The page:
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How to help employees adhere to a dress code

By Jack Campbell | |5 minute read
How to help employees adhere to a dress code

With workwear relaxing over the years, especially with remote working and the pandemic, employers may be struggling to get their employees to adhere to the dress code.

Pamela Jabbour, CEO of Total Image Group, discussed her experience with The HR Leader on 28 July, and gave some tips for enforcing uniform while still keeping employees satisfied.

“It’s often a business/a group approach and once you get group buy in, then the rest tend to follow,” said Ms Jabbour.

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“I always would call a team meeting. I would explain what we are launching and why, or why we have a uniform and the importance that plays in everyone’s roles.

“You tend to find, once you explain it, that you’ve allowed for all these different needs and wants and you’ve heard their feedback and have taken all that into account that you actually tend to get the majority buying in and it creates a lot of excitement,” she explained.

However, this approach may not always work, and you could still have issues with insubordination.

“For those that dont, it’s the basic 101. You have to pull them up and just say there’s a reason we have a dress code, this is why. Is there a reason youre not comfortable? Hear what they have to say,” said Ms Jabbour.

“They might have some valid input as to why they dont wear the uniform and your next addition or rendition of the uniform can include some of that feedback. More often than not, it’s just a simple conversation.”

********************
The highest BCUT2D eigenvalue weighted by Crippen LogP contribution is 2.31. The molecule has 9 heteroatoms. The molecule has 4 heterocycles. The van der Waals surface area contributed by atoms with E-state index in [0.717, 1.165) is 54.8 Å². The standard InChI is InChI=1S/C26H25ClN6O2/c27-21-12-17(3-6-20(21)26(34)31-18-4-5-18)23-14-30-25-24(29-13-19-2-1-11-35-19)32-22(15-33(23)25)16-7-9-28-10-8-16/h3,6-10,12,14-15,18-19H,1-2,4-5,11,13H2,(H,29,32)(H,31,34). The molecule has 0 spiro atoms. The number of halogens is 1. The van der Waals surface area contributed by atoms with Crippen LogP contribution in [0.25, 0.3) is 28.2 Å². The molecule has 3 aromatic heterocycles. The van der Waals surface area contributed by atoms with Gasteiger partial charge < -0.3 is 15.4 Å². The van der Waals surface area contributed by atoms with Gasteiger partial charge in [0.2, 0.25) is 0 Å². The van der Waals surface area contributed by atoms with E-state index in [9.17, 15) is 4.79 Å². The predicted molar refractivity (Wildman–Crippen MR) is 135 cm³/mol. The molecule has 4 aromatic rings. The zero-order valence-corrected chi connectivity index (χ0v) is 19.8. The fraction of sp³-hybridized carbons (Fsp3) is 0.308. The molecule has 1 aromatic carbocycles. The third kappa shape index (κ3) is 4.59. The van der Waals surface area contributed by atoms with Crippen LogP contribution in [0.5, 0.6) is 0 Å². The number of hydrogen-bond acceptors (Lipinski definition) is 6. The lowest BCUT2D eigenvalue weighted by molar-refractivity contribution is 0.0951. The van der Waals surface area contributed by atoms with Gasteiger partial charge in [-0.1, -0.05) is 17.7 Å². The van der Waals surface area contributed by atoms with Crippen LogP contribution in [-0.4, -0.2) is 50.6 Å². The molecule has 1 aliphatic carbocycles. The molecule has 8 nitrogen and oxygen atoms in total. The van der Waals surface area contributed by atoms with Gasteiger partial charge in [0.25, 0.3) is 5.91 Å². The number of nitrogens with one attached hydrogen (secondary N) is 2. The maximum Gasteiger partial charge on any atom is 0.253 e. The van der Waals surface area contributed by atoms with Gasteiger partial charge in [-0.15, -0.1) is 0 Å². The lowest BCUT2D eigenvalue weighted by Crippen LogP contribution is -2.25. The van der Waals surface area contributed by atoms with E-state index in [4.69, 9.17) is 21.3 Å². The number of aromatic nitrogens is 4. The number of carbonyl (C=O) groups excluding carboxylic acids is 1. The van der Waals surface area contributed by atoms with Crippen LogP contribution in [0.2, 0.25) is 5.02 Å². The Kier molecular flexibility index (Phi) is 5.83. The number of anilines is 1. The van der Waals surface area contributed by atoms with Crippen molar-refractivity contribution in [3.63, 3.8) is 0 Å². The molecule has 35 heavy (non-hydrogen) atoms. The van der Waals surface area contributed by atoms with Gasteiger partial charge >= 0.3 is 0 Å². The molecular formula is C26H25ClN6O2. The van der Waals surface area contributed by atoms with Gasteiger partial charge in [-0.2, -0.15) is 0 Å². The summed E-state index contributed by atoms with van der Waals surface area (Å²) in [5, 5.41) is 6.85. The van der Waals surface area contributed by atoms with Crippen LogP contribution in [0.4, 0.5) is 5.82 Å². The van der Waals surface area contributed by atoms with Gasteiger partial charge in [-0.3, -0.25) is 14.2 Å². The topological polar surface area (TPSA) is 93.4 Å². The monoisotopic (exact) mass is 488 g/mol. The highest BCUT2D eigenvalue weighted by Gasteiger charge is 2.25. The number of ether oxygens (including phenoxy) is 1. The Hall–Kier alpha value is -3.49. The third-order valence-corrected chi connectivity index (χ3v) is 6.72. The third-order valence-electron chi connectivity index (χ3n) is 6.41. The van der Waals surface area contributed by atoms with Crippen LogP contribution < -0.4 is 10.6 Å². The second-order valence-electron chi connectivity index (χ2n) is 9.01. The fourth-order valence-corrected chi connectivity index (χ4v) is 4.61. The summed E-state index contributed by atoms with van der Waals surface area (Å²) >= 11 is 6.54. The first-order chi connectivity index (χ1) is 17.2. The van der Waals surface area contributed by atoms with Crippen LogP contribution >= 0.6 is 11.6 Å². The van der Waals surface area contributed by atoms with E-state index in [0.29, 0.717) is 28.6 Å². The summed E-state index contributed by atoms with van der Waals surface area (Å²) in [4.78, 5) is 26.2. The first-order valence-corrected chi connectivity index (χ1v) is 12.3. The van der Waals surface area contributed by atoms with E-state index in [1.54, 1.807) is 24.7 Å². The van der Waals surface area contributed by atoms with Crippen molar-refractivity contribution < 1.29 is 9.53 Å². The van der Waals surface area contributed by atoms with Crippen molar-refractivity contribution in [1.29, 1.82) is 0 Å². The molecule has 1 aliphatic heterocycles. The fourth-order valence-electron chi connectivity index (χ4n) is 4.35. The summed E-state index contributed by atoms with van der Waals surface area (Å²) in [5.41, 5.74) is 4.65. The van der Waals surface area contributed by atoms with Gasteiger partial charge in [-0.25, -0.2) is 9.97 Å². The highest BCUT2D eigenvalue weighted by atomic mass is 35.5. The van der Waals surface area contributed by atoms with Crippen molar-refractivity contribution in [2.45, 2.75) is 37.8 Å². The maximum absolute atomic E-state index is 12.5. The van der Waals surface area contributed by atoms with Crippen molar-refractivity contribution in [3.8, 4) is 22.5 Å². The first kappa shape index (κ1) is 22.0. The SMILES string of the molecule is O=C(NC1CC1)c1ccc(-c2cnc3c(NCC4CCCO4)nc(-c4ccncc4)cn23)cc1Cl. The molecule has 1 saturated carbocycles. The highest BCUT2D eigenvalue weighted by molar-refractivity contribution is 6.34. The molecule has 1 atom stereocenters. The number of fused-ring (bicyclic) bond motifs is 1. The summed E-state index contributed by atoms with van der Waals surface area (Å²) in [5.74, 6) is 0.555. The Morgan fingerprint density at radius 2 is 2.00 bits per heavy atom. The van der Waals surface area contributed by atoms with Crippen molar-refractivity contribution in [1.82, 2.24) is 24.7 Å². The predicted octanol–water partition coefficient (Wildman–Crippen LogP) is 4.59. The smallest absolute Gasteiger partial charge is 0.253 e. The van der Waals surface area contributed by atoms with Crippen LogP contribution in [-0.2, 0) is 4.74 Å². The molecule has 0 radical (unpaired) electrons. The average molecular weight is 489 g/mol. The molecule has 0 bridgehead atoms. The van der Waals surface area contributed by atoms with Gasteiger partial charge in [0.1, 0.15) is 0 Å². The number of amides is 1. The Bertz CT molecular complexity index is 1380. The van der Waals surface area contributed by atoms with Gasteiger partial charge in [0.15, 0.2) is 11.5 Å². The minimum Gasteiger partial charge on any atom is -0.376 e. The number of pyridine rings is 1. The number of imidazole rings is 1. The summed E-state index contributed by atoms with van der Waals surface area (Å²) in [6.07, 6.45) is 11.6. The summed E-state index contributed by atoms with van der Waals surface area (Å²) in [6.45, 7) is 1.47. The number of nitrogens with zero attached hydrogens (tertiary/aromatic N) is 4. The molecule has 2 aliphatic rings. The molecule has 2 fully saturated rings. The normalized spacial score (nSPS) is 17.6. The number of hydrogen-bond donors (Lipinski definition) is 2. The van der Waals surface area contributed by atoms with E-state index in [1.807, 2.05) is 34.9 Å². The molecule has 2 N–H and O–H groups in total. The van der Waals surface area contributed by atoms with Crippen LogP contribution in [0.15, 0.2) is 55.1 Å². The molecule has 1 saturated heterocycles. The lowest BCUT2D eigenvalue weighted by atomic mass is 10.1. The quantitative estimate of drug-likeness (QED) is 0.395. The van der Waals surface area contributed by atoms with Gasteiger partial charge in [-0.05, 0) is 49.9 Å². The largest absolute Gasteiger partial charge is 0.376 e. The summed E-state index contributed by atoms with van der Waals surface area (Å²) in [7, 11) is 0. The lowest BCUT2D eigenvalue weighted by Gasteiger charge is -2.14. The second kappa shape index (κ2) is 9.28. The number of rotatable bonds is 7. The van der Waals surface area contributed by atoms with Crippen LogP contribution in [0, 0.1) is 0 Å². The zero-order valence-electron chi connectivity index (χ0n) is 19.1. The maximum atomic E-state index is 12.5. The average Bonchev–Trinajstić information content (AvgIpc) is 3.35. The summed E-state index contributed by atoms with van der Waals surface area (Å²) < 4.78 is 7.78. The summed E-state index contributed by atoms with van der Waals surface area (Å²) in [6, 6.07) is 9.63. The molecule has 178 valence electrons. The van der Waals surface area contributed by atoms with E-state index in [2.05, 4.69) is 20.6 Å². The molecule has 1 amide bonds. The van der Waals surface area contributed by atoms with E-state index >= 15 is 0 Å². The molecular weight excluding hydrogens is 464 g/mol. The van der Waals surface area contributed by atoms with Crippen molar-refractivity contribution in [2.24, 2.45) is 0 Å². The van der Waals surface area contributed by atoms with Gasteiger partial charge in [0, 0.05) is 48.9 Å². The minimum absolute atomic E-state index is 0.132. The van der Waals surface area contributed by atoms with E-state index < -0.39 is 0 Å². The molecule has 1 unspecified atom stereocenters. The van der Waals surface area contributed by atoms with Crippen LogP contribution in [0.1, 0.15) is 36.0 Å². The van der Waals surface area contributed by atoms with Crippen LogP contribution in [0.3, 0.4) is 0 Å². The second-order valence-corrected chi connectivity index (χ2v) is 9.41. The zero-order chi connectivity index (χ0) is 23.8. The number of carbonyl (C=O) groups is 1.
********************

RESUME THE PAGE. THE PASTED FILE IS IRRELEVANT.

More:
Listening to employees’ needs and wants can be very insightful. There may be outstanding issues with the uniform that have been overlooked. Ms Jabbour says employee satisfaction should be the basis for your decisions.

“I think comfort and style go hand-in-hand, and I think it’s really down to the uniform company youve engaged,” explained Ms Jabbour.

“Some clients might push more for fashion and then it’s not practical and others will go too practical and not fashion. It’s definitely a balance of both. People have to want to wear it, therefore it has to look good and feel good, and to feel good it has to be comfortable and practical.

“Uniforms have come so far. Theyre no longer these boxy long shirts, polyester fabrics, pleated pants. Theyre actually really taking a swing from a fashion standpoint.”

Matchr released a guide on how to handle dress code violations, with insights for each of the following points:

• Thoroughly detail acceptable dress.
• Be consistent with the policy.
• Have reasons to back up the code.
• Send out reminders or updates.
• Meet with the employee privately.

The transcript of this podcast episode, when quoted above, was slightly edited for publishing purposes. The full audio conversation with Pamela Jabbour is below, and the original podcast article can be found here.

  

 

Jack Campbell

Jack Campbell

Jack is the editor at HR Leader.